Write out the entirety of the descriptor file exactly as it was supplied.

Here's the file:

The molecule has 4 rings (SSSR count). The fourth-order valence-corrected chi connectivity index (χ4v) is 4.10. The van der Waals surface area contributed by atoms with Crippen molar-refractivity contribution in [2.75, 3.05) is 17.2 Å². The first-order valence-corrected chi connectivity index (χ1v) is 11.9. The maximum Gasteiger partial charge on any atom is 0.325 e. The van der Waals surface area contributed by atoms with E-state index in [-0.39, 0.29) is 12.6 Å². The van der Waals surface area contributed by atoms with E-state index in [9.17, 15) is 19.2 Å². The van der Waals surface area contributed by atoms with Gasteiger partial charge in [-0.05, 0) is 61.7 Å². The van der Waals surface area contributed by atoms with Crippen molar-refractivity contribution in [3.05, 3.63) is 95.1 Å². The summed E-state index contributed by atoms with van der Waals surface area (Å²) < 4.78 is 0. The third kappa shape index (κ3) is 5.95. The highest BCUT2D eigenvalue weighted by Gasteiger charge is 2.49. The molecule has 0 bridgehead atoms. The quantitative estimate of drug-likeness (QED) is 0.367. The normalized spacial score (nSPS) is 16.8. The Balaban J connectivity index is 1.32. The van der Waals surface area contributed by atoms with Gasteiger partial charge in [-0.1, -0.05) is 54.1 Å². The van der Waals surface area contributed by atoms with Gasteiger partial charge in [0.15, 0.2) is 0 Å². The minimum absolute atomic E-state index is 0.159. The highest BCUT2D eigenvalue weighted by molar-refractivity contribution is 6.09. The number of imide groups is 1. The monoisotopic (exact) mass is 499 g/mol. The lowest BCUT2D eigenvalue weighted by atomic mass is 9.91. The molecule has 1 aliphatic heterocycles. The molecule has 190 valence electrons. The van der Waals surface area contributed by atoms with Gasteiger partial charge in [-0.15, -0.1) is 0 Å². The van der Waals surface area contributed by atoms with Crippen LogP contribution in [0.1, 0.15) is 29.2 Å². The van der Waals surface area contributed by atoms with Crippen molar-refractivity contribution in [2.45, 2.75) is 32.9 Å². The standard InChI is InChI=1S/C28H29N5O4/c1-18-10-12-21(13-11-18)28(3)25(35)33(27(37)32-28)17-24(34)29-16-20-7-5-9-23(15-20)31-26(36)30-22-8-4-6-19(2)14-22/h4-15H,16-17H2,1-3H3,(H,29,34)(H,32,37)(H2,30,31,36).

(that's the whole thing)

The molecule has 4 rings (SSSR count). The fourth-order valence-corrected chi connectivity index (χ4v) is 4.10. The van der Waals surface area contributed by atoms with Crippen molar-refractivity contribution in [2.75, 3.05) is 17.2 Å². The first-order valence-corrected chi connectivity index (χ1v) is 11.9. The maximum Gasteiger partial charge on any atom is 0.325 e. The van der Waals surface area contributed by atoms with E-state index in [-0.39, 0.29) is 12.6 Å². The van der Waals surface area contributed by atoms with E-state index in [9.17, 15) is 19.2 Å². The van der Waals surface area contributed by atoms with Gasteiger partial charge in [-0.05, 0) is 61.7 Å². The van der Waals surface area contributed by atoms with Crippen molar-refractivity contribution in [3.05, 3.63) is 95.1 Å². The summed E-state index contributed by atoms with van der Waals surface area (Å²) < 4.78 is 0. The third kappa shape index (κ3) is 5.95. The highest BCUT2D eigenvalue weighted by Gasteiger charge is 2.49. The molecule has 0 bridgehead atoms. The quantitative estimate of drug-likeness (QED) is 0.367. The normalized spacial score (nSPS) is 16.8. The Balaban J connectivity index is 1.32. The van der Waals surface area contributed by atoms with Gasteiger partial charge in [-0.1, -0.05) is 54.1 Å². The van der Waals surface area contributed by atoms with Gasteiger partial charge in [0.15, 0.2) is 0 Å². The minimum absolute atomic E-state index is 0.159. The highest BCUT2D eigenvalue weighted by molar-refractivity contribution is 6.09. The number of imide groups is 1. The monoisotopic (exact) mass is 499 g/mol. The lowest BCUT2D eigenvalue weighted by atomic mass is 9.91. The molecule has 1 aliphatic heterocycles. The molecule has 190 valence electrons. The van der Waals surface area contributed by atoms with Gasteiger partial charge in [-0.15, -0.1) is 0 Å². The van der Waals surface area contributed by atoms with Crippen LogP contribution in [0.1, 0.15) is 29.2 Å². The van der Waals surface area contributed by atoms with Crippen molar-refractivity contribution in [2.45, 2.75) is 32.9 Å². The standard InChI is InChI=1S/C28H29N5O4/c1-18-10-12-21(13-11-18)28(3)25(35)33(27(37)32-28)17-24(34)29-16-20-7-5-9-23(15-20)31-26(36)30-22-8-4-6-19(2)14-22/h4-15H,16-17H2,1-3H3,(H,29,34)(H,32,37)(H2,30,31,36).